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Many new medical interventions look good when evaluated by survival time but fail when evaluated by mortality rates. See a fine article in The New York Times here, an article that would appear in no other newspaper.
Alvin Feinstein, my colleague at Yale, made the point for years that early diagnosis makes treatments look good because early diagnosis leads to longer survival times--but often with no improvement in mortality rates.
-- Edward Tufte
I think these two paragraphs should have been further up in the article:
Imagine two patients with lung cancer. Even if both die at age 70, a patient with cancer diagnosed by spiral CT screening at age 59 has a longer survival than one with cancer diagnosed because of symptoms (cough, weight loss and so on) at age 67. The first patient survives 11 years; the second 3 years. But both died at the same age. Survival is increased, but mortality is the same.
A second source of distortion results from overdiagnosis, when screening finds cancers that were never destined to progress and cause death. Overdiagnosis bias can also drastically inflate survival statistics, even if mortality is unchanged.
The author follows these excellent illustrations by saying "To understand why, you need to understand the definition of the two statistics" but never provides the definitions. If NYT provided definition links to Wikipedia, instead of their own search engine, this omission could have been nicely resolved. The reader's state of awareness goes from vague to clear, and back to vague. Instead of using the PGP model, the author has used a GPG model.[PGP: Particular—General—Particular. Frederick Mosteller, "Classroom and Platform Performance", The American Statistician, February 1980, Vol. 34, No.1, pp. 11-17.]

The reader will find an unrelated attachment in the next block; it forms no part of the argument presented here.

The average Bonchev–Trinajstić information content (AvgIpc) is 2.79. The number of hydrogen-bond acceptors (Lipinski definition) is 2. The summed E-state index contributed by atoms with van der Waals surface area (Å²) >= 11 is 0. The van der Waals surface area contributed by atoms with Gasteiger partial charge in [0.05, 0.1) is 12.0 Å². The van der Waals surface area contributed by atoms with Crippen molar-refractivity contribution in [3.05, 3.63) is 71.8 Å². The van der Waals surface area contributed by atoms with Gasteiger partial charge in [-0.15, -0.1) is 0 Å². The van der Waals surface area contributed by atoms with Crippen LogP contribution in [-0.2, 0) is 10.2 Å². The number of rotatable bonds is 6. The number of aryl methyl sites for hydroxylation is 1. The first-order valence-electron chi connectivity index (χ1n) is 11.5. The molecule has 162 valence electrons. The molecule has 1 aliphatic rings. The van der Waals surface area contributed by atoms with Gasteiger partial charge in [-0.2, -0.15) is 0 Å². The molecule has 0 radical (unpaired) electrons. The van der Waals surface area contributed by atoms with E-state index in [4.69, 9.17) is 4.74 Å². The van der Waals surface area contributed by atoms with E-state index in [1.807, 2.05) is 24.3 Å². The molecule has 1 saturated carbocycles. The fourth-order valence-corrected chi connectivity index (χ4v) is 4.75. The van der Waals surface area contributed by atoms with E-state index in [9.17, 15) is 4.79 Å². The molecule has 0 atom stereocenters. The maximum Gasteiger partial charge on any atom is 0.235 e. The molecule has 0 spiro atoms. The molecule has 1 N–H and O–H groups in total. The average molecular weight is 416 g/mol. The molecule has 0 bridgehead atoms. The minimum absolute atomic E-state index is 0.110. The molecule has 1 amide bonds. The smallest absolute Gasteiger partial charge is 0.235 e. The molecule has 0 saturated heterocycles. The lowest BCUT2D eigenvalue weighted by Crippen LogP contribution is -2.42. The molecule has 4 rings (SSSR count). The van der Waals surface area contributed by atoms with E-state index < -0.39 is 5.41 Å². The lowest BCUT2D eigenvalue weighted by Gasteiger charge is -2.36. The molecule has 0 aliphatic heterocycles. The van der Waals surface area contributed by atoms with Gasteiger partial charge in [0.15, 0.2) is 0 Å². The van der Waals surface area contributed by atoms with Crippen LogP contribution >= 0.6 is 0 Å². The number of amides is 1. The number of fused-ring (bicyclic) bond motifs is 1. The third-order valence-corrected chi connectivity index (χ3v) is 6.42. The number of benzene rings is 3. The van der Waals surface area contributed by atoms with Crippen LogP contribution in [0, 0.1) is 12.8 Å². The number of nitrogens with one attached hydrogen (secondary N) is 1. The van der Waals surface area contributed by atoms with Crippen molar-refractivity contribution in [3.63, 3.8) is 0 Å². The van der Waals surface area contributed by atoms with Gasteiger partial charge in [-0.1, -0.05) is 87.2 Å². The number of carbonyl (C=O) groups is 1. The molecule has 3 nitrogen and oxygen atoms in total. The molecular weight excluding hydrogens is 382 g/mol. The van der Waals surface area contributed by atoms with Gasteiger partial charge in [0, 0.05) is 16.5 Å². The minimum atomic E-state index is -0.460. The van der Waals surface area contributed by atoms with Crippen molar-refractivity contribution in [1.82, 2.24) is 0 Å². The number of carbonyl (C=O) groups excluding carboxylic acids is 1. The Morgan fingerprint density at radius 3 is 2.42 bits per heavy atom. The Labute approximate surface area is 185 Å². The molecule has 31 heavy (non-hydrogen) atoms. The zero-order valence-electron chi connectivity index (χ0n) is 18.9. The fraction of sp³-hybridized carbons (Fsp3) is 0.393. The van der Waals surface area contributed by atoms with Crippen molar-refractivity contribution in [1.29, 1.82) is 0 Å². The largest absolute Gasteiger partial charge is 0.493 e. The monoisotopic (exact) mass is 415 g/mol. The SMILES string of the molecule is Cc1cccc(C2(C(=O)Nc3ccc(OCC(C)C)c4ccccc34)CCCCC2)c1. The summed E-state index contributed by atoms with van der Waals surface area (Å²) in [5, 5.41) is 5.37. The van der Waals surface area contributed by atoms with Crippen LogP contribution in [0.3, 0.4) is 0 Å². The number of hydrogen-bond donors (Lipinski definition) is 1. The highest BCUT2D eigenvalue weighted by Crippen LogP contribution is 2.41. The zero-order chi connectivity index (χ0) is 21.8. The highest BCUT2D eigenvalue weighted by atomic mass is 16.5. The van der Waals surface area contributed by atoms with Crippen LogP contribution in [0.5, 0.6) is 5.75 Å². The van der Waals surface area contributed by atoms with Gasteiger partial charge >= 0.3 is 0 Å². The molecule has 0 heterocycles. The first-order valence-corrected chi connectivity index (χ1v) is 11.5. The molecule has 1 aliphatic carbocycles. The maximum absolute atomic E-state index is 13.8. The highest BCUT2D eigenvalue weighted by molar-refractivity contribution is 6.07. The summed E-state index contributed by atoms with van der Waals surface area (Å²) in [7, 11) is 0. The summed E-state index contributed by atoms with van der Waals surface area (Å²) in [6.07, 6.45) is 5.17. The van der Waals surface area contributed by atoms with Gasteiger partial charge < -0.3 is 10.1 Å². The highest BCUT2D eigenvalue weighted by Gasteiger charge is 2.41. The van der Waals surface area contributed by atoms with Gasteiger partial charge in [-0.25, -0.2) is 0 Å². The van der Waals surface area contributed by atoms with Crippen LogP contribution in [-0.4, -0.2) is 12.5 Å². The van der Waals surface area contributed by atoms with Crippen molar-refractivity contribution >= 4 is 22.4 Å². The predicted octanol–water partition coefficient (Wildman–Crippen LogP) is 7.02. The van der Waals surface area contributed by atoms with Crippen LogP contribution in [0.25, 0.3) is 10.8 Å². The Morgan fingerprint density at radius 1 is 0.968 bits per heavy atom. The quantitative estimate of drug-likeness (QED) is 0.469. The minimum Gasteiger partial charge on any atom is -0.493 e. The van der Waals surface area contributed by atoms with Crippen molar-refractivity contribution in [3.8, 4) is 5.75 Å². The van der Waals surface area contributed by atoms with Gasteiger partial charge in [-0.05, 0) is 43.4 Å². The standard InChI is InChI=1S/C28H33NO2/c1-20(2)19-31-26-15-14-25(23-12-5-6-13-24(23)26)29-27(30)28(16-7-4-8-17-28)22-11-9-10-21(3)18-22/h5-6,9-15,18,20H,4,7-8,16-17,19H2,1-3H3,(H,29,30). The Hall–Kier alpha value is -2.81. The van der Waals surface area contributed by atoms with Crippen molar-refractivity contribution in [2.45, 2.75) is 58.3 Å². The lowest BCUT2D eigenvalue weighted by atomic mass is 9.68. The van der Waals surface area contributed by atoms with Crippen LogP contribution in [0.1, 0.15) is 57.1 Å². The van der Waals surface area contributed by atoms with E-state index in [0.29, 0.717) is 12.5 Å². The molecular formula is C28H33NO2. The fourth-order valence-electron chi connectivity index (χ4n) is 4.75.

So many benign, slow-growing adrenal tumors are found on CT that some have taken to calling them incidentalomas. There is a similar observation about a form of breast cancer, ductal carcinoma in situ: many die with it, few die of it.
-- Niels Olson (email)
If a treatment is only symptomatic then early or late diagnosis may not matter at all. If the therapy treats disease progression, then early treatment may make a much larger difference on the survival time. Communicating this concept is often done with graphs that show a decline in status and the "catch-up" effect with a symptomatic therapy.
Cancer therapies often use biomarkers to link their drug to something critical (like survival time), but diseases of the central nervous system rarely have these markers.
-- Chris Pounds (email)
For an interesting analysis of non-cohort survival measures and distortions caused by changes in diagnosis numbers, see Samuel H. Preston, "Relations among Standard Epidemiologic Measures in a Population," American Journal of Epidemiology, 126 (1987): 336-45.
-- Sherman Dorn (email)
Can a Kindly Contributor find a link to this article?
RELATIONS AMONG STANDARD EPIDEMIOLOGIC MEASURES IN A POPULATION
SAMUEL H. PRESTON Population Studies Center, 3718 Locust Wallc/CR, University of Pennsylvania, Philadelphia, PA 19104. (Send reprint requests to Dr. Samuel H.Preston at this address.)
Recent developments In population mathematics apply to measurement issues in epidemiology. In particular, they demonstrate explicitly the relations that prevail among incidence, prevalence, case-fatality, mortality, and duration of illness in a population at a moment in time, rather than in a cohort of persons followed through time (or in a population artificially assumed to be stationary). They indicate explicitly how certain common indicators such as the ratio of deaths to new cases should be interpreted. They also suggest possible new strategies for estimating certain measures, but these would require some reorientation of current approaches to measurement.
-- Troy Goodson (email)